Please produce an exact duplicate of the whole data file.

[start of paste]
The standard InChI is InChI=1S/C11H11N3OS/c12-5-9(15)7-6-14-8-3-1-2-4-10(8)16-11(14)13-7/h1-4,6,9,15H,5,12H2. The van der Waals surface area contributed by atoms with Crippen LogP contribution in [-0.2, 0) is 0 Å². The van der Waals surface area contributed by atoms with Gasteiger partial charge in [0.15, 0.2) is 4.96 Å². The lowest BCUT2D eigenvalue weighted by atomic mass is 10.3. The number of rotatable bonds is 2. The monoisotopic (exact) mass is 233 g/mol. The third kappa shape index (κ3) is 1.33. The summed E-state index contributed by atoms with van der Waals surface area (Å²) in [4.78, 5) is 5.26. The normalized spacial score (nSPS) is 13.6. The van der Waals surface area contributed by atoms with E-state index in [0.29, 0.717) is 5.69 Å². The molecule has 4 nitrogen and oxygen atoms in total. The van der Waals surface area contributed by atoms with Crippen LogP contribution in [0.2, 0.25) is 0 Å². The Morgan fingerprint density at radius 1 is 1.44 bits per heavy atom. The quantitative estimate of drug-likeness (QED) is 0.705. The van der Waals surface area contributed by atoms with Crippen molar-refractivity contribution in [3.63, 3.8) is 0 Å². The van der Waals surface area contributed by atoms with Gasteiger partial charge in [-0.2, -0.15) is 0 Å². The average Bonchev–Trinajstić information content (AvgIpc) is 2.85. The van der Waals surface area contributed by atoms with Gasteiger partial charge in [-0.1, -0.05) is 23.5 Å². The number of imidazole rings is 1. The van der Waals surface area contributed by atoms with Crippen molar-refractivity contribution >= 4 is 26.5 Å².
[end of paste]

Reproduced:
The standard InChI is InChI=1S/C11H11N3OS/c12-5-9(15)7-6-14-8-3-1-2-4-10(8)16-11(14)13-7/h1-4,6,9,15H,5,12H2. The van der Waals surface area contributed by atoms with Crippen LogP contribution in [-0.2, 0) is 0 Å². The van der Waals surface area contributed by atoms with Gasteiger partial charge in [0.15, 0.2) is 4.96 Å². The lowest BCUT2D eigenvalue weighted by atomic mass is 10.3. The number of rotatable bonds is 2. The monoisotopic (exact) mass is 233 g/mol. The third kappa shape index (κ3) is 1.33. The summed E-state index contributed by atoms with van der Waals surface area (Å²) in [4.78, 5) is 5.26. The normalized spacial score (nSPS) is 13.6. The van der Waals surface area contributed by atoms with E-state index in [0.29, 0.717) is 5.69 Å². The molecule has 4 nitrogen and oxygen atoms in total. The van der Waals surface area contributed by atoms with Crippen LogP contribution in [0.2, 0.25) is 0 Å². The Morgan fingerprint density at radius 1 is 1.44 bits per heavy atom. The quantitative estimate of drug-likeness (QED) is 0.705. The van der Waals surface area contributed by atoms with Crippen molar-refractivity contribution in [3.63, 3.8) is 0 Å². The van der Waals surface area contributed by atoms with Gasteiger partial charge in [-0.2, -0.15) is 0 Å². The average Bonchev–Trinajstić information content (AvgIpc) is 2.85. The van der Waals surface area contributed by atoms with Gasteiger partial charge in [-0.1, -0.05) is 23.5 Å². The number of imidazole rings is 1. The van der Waals surface area contributed by atoms with Crippen molar-refractivity contribution >= 4 is 26.5 Å².